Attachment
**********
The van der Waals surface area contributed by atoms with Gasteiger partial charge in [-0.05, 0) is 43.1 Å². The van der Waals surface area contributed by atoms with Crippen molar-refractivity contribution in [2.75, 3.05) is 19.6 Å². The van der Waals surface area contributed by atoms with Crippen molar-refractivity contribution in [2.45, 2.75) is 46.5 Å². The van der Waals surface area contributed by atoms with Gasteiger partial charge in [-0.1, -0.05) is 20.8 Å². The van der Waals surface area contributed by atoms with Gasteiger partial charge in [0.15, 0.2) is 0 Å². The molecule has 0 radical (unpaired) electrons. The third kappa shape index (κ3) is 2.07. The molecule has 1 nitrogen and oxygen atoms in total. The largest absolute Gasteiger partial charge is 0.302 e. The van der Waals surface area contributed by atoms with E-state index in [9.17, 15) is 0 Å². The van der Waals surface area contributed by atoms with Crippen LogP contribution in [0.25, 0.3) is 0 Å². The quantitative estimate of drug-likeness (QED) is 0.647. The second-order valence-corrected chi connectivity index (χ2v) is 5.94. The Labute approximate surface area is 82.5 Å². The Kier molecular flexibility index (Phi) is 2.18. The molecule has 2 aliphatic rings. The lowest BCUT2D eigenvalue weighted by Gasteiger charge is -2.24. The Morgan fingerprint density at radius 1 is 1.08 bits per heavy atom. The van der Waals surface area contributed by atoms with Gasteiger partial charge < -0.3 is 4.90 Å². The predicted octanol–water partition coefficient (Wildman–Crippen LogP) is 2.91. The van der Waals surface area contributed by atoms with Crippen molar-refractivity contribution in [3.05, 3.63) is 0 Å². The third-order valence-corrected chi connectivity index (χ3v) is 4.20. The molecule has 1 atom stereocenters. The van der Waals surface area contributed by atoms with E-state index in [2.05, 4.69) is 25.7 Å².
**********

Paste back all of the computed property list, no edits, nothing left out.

The van der Waals surface area contributed by atoms with Gasteiger partial charge in [-0.05, 0) is 43.1 Å². The van der Waals surface area contributed by atoms with Crippen molar-refractivity contribution in [2.75, 3.05) is 19.6 Å². The van der Waals surface area contributed by atoms with Crippen molar-refractivity contribution in [2.45, 2.75) is 46.5 Å². The van der Waals surface area contributed by atoms with Gasteiger partial charge in [-0.1, -0.05) is 20.8 Å². The van der Waals surface area contributed by atoms with Gasteiger partial charge in [0.15, 0.2) is 0 Å². The molecule has 0 radical (unpaired) electrons. The third kappa shape index (κ3) is 2.07. The molecule has 1 nitrogen and oxygen atoms in total. The largest absolute Gasteiger partial charge is 0.302 e. The van der Waals surface area contributed by atoms with E-state index in [9.17, 15) is 0 Å². The van der Waals surface area contributed by atoms with Crippen LogP contribution in [0.25, 0.3) is 0 Å². The quantitative estimate of drug-likeness (QED) is 0.647. The second-order valence-corrected chi connectivity index (χ2v) is 5.94. The Labute approximate surface area is 82.5 Å². The Kier molecular flexibility index (Phi) is 2.18. The molecule has 2 aliphatic rings. The lowest BCUT2D eigenvalue weighted by Gasteiger charge is -2.24. The Morgan fingerprint density at radius 1 is 1.08 bits per heavy atom. The van der Waals surface area contributed by atoms with Gasteiger partial charge < -0.3 is 4.90 Å². The predicted octanol–water partition coefficient (Wildman–Crippen LogP) is 2.91. The van der Waals surface area contributed by atoms with Crippen molar-refractivity contribution in [3.05, 3.63) is 0 Å². The third-order valence-corrected chi connectivity index (χ3v) is 4.20. The molecule has 1 atom stereocenters. The van der Waals surface area contributed by atoms with E-state index in [2.05, 4.69) is 25.7 Å².